Imagine trying to mark where your measurement is, but not being able to because your hands are busy trying to use a tape measure. This little serrated edge would come in handy.
8. That hole in the handle of your pot
use of everyday items
While the hole is there for hanging your pot, it serves for another purpose too, reducing the mess while cooking. 
9. As for the hole on your pasta spoon
use of everyday items
While its primary purpose is to let the water drain out while straining the pasta, the hole is just about the size of one person's portion of spaghetti.
10. The arrow next to your gas gauge
use of everyday items
This little arrow is secretly the most convenient feature on any car. It indicates which side of the car the gas cap is on. This comes in handy primarily when driving a rental car. 
11. The reason one side of a bobby pin is bent into a zigzag
use of everyday items
The grooved side is meant to be the bottom of the pin and should face the scalp. The grooves help the hairpin hold the hair better. 
12. The little hole in the bottom of a padlock
use of everyday items
This hole is there for a couple of reason. Firstly, it lets water drain out of the lock if you are using it outdoors, so that it won't rust in the rain or freeze and break in the winter. It can also be used to oil the lock, to keep it working well.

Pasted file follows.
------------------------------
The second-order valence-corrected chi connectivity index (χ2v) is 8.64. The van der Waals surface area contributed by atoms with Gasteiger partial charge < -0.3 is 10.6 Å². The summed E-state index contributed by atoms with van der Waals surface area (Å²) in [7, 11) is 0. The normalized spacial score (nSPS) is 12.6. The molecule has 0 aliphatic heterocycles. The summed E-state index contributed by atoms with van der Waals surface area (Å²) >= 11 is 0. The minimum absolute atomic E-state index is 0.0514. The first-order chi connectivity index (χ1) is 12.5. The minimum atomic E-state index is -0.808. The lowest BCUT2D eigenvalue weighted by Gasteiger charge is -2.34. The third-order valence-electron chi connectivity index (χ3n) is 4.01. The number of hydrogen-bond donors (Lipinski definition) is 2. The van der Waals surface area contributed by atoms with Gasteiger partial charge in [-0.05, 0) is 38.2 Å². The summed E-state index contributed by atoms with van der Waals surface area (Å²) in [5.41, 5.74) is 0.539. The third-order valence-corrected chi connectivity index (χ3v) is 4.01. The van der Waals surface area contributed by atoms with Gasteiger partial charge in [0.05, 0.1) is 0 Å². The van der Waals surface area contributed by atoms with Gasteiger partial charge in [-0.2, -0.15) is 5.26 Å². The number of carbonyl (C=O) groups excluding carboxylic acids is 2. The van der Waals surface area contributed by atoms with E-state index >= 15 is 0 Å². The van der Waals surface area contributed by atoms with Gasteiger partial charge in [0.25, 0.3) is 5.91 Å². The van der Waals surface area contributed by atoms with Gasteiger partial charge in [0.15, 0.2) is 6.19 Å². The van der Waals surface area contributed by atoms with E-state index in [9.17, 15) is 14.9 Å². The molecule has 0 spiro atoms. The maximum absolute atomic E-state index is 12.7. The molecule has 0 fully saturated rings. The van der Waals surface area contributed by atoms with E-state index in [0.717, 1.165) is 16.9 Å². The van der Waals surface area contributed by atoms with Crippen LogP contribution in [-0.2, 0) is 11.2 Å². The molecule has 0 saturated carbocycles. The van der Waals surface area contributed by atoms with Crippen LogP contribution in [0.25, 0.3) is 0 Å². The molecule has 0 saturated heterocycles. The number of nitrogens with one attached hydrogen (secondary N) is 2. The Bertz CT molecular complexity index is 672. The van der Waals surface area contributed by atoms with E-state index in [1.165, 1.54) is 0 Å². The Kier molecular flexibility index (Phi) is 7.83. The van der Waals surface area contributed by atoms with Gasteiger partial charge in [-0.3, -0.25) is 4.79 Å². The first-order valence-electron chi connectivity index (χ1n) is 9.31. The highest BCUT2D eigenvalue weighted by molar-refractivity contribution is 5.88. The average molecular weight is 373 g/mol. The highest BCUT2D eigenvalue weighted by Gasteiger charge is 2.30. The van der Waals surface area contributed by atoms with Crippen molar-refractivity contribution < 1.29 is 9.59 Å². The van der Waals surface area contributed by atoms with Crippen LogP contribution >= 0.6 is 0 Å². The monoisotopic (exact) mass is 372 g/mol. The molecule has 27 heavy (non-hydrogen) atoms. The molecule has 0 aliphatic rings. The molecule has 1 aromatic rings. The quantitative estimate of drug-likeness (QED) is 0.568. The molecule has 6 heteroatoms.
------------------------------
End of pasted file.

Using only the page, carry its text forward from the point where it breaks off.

13. The thick bit found on many cables
use of everyday items
The cylinder-shaped lumps are called ferrite cores or chokes. They are simply chunks of magnetic iron oxide that are there to suppress high-frequency electromagnetic interference. What does this mean? When you place your cell phone close to a speaker, you've likely noticed the weird interference it makes. The ferrite cores are there to keep that from happening to your monitors, power supplies and everything else. 
14. How a utility blade works
use of everyday items
Look closely at the blade on your box cutter or utility knife. The little score lines at the end of the blade can break off giving yourself a fresh, sharp blade whenever you want. All you need to do is take the back cap opp, slide the blade out at the back end and use the cap to snap off the end of the blade before putting it back together again.